I understand to some people, I'm just a dirty, tree-hugging hippie, but I can't imagine being able to take a chainsaw to something like this.
- Julia 'Butterfly' Hill, who lived in a 600-year-old California Redwood (which she named Luna) for more than two years to save it
There's something grossly anachronistic about a human being inhabiting a tree. According to evolutionary theory, many of the earliest mammals lived in trees. Some have continued to live in the forests, while others have found their place on the ground. Human beings generally fit into the latter category. One exception are those humans who seek to protect trees from destruction by living in them. Though trees are not a natural habitat for human beings, those animals who ordinarily live in trees are not apt to protest about the destruction of their habitats themselves (squirrels being notably skittish around bulldozers and chainsaws).
As a rule, human beings like trees. Trees, after all, provide oxygen, beautiful scenery and the pulpwood used to make 'Save the Trees' signs. However, certain people value other things above trees. For instance, some people like to tear down trees in order to build things such as roads, houses, schools, cinemas and speciality fruit shops. They also like to use the material in trees to make things like paper for books and wood for furniture to fill up their new houses in freshly-cleared forests. Environmentalists sometimes choose to save a particular tree from becoming a piece of furniture by making it their home. The tree-killers don't dare to cut down these residential trees, knowing that a widely-distributed video of a robust yellow bulldozer attacking a rail-thin Vegan in a turtleneck could hurt business. They are forced to simply absorb the expense of delaying construction, as well as the purchase of bullhorns to shout nasty things at the protesters.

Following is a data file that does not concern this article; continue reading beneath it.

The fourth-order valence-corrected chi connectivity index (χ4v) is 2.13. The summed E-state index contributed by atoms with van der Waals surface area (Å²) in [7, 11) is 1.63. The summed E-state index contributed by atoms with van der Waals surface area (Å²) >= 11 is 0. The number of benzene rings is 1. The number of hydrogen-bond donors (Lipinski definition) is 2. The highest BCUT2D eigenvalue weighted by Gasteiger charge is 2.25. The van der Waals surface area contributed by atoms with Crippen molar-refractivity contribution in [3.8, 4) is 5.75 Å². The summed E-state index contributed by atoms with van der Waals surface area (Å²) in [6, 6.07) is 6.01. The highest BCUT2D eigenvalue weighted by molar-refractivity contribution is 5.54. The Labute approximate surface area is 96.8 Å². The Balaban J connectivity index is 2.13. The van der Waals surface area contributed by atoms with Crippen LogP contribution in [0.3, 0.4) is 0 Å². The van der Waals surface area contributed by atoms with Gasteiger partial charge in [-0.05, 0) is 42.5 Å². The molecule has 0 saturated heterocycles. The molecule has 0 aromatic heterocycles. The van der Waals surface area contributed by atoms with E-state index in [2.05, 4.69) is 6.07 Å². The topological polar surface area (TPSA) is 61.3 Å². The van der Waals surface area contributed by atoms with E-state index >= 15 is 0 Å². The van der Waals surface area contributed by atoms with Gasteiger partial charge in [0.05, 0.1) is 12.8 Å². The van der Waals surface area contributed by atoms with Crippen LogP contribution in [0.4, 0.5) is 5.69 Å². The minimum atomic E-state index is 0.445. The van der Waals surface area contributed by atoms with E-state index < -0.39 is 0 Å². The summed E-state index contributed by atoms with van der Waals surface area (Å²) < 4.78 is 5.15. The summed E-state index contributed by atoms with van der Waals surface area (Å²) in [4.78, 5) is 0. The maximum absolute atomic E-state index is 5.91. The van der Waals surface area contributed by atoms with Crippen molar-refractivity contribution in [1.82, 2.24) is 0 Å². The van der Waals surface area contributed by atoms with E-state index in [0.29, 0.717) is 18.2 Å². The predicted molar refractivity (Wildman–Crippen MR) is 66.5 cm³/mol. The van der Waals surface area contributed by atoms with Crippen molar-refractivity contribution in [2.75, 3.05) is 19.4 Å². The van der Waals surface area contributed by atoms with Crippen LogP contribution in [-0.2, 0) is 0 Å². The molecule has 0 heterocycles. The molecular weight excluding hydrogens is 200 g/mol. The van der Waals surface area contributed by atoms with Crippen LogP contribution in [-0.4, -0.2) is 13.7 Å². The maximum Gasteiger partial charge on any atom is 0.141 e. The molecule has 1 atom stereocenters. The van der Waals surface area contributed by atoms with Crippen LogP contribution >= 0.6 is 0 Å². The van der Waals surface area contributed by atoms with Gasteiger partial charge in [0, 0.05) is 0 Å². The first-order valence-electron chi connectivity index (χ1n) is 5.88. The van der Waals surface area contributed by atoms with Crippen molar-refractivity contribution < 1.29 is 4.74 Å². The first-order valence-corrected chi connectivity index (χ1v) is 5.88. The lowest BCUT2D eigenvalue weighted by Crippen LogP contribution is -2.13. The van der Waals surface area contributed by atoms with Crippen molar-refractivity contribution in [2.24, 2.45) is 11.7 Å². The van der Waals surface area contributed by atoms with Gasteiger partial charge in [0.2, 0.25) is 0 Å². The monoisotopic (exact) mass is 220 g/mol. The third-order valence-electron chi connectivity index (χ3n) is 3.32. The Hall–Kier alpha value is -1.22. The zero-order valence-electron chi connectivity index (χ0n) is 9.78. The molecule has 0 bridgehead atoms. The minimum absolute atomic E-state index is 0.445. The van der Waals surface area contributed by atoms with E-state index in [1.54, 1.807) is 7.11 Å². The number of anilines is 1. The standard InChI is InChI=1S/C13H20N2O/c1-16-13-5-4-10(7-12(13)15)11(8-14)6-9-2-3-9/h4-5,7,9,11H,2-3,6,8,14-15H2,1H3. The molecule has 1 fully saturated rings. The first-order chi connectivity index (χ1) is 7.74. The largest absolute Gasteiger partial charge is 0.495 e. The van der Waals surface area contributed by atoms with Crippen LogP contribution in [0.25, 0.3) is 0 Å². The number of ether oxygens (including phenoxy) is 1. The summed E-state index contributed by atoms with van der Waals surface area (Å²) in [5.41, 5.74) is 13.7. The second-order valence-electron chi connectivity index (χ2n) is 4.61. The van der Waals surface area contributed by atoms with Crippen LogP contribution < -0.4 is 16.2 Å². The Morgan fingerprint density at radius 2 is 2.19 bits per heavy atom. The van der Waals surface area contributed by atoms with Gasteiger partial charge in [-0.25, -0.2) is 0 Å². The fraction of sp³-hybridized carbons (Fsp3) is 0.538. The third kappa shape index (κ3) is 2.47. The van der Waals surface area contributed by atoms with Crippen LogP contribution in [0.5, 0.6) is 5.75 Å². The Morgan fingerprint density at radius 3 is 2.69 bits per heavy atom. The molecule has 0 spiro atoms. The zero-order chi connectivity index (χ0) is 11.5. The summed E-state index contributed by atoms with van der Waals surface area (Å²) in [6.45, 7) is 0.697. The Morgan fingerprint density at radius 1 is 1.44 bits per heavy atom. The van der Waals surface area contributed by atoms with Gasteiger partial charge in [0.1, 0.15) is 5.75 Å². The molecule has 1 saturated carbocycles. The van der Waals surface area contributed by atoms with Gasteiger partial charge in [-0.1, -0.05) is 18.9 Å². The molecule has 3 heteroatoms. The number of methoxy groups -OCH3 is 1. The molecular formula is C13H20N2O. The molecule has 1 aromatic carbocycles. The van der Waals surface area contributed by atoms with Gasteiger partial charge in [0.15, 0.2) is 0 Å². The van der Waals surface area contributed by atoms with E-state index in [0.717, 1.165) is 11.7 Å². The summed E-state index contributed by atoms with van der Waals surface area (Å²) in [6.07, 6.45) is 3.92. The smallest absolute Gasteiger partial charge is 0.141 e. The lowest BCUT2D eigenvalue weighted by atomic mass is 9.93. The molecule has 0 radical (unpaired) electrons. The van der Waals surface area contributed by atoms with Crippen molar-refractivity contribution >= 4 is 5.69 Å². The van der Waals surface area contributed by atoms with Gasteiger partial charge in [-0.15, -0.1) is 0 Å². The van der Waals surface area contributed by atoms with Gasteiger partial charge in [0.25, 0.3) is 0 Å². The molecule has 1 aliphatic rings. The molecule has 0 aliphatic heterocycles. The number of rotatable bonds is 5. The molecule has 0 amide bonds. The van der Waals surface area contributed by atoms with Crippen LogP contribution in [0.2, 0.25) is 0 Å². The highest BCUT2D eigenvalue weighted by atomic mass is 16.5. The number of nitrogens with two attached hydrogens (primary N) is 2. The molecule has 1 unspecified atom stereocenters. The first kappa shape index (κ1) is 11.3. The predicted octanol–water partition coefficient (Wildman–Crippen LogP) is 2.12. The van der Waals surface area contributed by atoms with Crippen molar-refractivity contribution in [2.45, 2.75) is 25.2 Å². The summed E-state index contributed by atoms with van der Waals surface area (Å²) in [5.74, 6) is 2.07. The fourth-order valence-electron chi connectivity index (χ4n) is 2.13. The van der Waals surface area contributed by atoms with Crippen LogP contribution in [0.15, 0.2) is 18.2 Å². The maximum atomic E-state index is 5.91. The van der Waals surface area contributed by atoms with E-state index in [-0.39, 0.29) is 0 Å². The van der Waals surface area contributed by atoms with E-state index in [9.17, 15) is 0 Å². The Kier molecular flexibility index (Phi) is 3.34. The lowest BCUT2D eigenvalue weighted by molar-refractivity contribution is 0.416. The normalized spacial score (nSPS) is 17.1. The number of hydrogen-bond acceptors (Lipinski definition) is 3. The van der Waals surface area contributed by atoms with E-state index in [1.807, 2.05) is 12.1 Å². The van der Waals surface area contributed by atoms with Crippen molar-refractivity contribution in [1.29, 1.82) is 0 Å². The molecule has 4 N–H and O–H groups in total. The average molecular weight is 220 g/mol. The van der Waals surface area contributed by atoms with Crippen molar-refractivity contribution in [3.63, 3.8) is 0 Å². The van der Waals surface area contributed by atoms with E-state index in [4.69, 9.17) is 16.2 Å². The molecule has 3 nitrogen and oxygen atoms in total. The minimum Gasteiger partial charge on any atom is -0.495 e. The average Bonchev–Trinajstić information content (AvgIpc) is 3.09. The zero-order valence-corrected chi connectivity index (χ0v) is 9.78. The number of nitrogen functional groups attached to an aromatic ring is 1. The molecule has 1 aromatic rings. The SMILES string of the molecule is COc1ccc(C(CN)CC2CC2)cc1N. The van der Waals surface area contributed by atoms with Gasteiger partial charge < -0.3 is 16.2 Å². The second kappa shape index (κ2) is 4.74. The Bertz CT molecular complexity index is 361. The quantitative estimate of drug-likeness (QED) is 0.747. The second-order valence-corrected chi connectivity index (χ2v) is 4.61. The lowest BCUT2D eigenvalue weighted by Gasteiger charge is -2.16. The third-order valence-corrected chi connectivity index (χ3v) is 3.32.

This act of rebelliously living in a tree is popularly called 'Tree-sitting', though the businessmen who are hurt by it may have another word for it ('trespassing'). It is a somewhat romanticised non-violent environmental protest1. Generally, tree-sitters live in groups. The more well-organised groups set up platforms and tarpaulins. Some can even create little villages with each inhabited tree accessible to the others by rope. They come well supplied with (vegetarian) food and other necessities. They communicate with each other using cellular phones or walkie talkies, and work together with accomplices on the ground to stay well-supplied.
People intent on removing tree-sitters will try a variety of techniques to remove the arboreal pests. Threats, negotiation and physical removal are not uncommon. When someone inevitably climbs up (or is lifted up by some mechanical device) to try to remove the protester and arrest them, well-prepared tree-sitters lock themselves to the tree using a variety of chains, ropes, locks and clasps. Aside from such moments of drama, tree-sitting is fairly boring. Some tree-sitters play music, or write self-congratulatory poetry. It can get uncomfortable and tedious. To alleviate this, some groups go into trees in shifts - perhaps for a week at a time. Stand-offs between environmentalists and business interests can go on for years before a resolution is reached. That amounts to quite a bit of soy and granola.
This Entry was drafted on recycled paper. No trees were harmed during the process of researching this Entry.A627725We Save Trees